$ ./sorted

Task NUMBER 1: WHOA! You should've noticed that the naive sum function ran a lot faster than it did when the array was randomized. Your task is to think about WHY.

Recall that there is a check within our sum function which tells us to only add to the running total if the current element is greater than or equal to 128. Question: what kind of assembly instruction would need to be used to implement this? From your answer to the preceding question, recall that these kinds of instructions introduce hazards in the datapath pipeline, and that one technique to deal with them was to have a __________ predictor that chooses to always execute the first instruction of one of the outcomes of the _________.

It turns out that much like caches, these predictors fare better when our code is more predictable. They make their predictions based on what's been happening most recently at the ________ in question. In particular, if our code seems to make the same decision at the __________ many times in a row, it will probably predict that that particular outcome will happen again... Why might this explain how sorting the array speeds up the execution of the program?

Task NUMBER 2: OK, cool! It's neat that sorting the array gets us such a high degree of speedup, buuuuuut why didn't the sum_simd or sum_simd_unrolled speed up? To think about this, you need to think about how exactly the original condition is checked in the SIMDized versions that you wrote. What is the important SSE function that you used?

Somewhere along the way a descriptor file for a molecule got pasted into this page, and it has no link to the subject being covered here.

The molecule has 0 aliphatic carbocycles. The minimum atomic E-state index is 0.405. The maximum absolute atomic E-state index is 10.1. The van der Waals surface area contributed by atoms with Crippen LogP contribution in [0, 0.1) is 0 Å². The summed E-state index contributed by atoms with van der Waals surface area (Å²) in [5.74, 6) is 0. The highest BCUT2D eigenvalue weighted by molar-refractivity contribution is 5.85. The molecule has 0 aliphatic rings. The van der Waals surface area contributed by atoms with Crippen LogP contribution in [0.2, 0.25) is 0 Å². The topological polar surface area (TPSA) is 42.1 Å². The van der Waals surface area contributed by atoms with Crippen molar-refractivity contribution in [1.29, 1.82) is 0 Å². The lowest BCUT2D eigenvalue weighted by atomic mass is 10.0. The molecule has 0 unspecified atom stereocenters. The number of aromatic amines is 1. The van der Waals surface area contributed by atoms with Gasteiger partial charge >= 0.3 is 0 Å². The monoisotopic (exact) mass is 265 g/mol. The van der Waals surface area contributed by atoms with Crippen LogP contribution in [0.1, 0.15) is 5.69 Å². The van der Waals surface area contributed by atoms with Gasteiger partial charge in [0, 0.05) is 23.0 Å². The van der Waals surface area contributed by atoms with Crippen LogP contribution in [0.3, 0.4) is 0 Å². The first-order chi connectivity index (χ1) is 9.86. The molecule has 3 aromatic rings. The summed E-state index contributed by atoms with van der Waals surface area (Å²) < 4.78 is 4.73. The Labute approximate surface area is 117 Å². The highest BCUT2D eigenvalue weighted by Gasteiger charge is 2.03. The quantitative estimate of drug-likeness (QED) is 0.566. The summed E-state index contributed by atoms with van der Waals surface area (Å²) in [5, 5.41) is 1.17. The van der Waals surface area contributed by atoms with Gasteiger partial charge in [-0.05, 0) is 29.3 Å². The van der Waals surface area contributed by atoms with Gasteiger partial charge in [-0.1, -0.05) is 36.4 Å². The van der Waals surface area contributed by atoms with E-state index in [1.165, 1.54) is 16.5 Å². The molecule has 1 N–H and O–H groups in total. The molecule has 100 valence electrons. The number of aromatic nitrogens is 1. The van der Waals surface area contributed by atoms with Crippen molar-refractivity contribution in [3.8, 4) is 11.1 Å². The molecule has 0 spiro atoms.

It turns out that this function is implemented without the use of branch instructions at the assembly level! What does this fact tell you about the advantages of sorting the array in the SIMDized code?

Task NUMBER 3: YOU ARE ALMOST DONE! The last observation we should make is that out of the 4 versions of the sum function running on a sorted array, the one that performs best is actually sum_unrolled as opposed to sum_simd_unrolled! If you ran randomized however, the sum_simd version is actually better than sum_unrolled Question: What gives? More formally, what does this tell you about the advantages of successful branch prediction (oopsie) in comparison to data-level parallelism in this special case where the data is sorted?

Checkoff [5/5]